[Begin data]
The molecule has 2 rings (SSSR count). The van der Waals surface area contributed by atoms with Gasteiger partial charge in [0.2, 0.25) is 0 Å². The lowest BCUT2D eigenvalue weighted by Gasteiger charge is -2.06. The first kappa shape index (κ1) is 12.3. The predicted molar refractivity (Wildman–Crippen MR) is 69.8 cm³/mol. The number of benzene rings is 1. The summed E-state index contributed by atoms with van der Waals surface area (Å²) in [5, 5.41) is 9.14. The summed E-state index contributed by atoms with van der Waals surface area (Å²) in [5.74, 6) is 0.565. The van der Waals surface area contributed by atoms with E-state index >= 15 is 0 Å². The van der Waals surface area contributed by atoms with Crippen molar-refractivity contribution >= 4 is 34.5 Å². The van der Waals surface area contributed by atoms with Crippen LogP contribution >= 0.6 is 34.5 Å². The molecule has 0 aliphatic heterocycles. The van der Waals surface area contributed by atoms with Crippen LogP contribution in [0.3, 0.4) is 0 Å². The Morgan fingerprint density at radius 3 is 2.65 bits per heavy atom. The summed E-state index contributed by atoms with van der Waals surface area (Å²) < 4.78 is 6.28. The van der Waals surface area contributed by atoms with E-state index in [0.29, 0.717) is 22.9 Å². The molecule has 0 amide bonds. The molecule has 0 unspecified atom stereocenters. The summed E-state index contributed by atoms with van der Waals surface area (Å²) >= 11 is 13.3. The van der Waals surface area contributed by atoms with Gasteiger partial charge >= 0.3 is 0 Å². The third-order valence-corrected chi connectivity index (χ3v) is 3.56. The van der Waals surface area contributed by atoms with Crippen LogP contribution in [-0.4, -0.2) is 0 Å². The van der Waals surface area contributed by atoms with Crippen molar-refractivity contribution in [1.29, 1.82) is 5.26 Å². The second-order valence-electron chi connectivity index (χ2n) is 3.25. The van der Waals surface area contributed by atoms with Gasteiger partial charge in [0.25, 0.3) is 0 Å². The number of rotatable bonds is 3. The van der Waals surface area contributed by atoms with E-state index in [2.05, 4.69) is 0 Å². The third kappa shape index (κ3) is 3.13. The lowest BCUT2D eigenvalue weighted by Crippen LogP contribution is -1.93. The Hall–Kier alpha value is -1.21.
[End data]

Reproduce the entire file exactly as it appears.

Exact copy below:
The molecule has 2 rings (SSSR count). The van der Waals surface area contributed by atoms with Gasteiger partial charge in [0.2, 0.25) is 0 Å². The lowest BCUT2D eigenvalue weighted by Gasteiger charge is -2.06. The first kappa shape index (κ1) is 12.3. The predicted molar refractivity (Wildman–Crippen MR) is 69.8 cm³/mol. The number of benzene rings is 1. The summed E-state index contributed by atoms with van der Waals surface area (Å²) in [5, 5.41) is 9.14. The summed E-state index contributed by atoms with van der Waals surface area (Å²) in [5.74, 6) is 0.565. The van der Waals surface area contributed by atoms with E-state index >= 15 is 0 Å². The van der Waals surface area contributed by atoms with Crippen molar-refractivity contribution >= 4 is 34.5 Å². The van der Waals surface area contributed by atoms with Crippen LogP contribution >= 0.6 is 34.5 Å². The molecule has 0 aliphatic heterocycles. The van der Waals surface area contributed by atoms with Crippen LogP contribution in [0.3, 0.4) is 0 Å². The Morgan fingerprint density at radius 3 is 2.65 bits per heavy atom. The summed E-state index contributed by atoms with van der Waals surface area (Å²) < 4.78 is 6.28. The van der Waals surface area contributed by atoms with E-state index in [0.29, 0.717) is 22.9 Å². The molecule has 0 amide bonds. The molecule has 0 unspecified atom stereocenters. The summed E-state index contributed by atoms with van der Waals surface area (Å²) >= 11 is 13.3. The van der Waals surface area contributed by atoms with Gasteiger partial charge >= 0.3 is 0 Å². The third-order valence-corrected chi connectivity index (χ3v) is 3.56. The van der Waals surface area contributed by atoms with Crippen LogP contribution in [-0.4, -0.2) is 0 Å². The van der Waals surface area contributed by atoms with Crippen molar-refractivity contribution in [1.29, 1.82) is 5.26 Å². The second-order valence-electron chi connectivity index (χ2n) is 3.25. The van der Waals surface area contributed by atoms with Gasteiger partial charge in [0.25, 0.3) is 0 Å². The number of rotatable bonds is 3. The van der Waals surface area contributed by atoms with E-state index in [2.05, 4.69) is 0 Å². The third kappa shape index (κ3) is 3.13. The lowest BCUT2D eigenvalue weighted by Crippen LogP contribution is -1.93. The Hall–Kier alpha value is -1.21.